I don't know anyone in any generation (older or younger than me) who expected the bride's family to pay for the wedding. People who come from better off families, in my experience, tend to get assistance for their families to pay for their weddings if they're the sort of family that values things like that, but I don't know of any tendency for it to fall mostly on the bride's side.

I thought this was a by-gone tradition, if it was ever real beyond the wealthier classes. In India, still alive and well, though changing among younger urban people. In the US though, I've never seen this.

Agreed with all advice above, especially about the parents' role in this. Also I agree with a few people that the problem isn't with having destination weddings (which can often be a practical choice for some couples) but with the expectation that others will pay for it and that others will inconvenience their finances/health to attend. Most people I know who had destination weddings either did it on their own or else planned it with a close network of friends/family who all enjoyed it as a shared vacation. As hachacha says, we don't all have a central place where we / our friends / our family can easily gather anyway.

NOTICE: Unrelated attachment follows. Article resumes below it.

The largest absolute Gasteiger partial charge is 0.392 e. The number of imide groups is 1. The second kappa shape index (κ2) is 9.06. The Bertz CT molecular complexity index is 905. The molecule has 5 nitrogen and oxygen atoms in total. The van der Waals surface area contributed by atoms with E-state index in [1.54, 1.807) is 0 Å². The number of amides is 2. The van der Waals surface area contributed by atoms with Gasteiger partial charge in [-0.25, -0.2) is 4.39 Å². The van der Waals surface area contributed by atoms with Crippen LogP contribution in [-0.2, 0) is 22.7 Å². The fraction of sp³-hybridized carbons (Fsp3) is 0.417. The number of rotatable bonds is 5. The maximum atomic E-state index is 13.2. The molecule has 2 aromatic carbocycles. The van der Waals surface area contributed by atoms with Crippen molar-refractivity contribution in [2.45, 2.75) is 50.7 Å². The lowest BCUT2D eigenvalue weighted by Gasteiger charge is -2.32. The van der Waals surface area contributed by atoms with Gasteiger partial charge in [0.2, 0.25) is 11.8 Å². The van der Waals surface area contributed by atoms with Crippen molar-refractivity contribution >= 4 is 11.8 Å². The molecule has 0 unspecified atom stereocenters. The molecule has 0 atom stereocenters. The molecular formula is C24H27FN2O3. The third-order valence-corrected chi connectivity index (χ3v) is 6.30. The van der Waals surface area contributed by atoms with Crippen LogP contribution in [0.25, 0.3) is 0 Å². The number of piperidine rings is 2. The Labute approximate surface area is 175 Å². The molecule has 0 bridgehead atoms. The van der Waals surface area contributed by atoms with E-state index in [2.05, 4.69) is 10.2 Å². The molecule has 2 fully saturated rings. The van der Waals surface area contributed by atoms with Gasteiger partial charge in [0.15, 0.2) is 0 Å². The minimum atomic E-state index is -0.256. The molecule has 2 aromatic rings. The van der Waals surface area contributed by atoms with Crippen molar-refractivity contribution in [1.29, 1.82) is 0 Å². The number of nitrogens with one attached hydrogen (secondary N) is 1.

53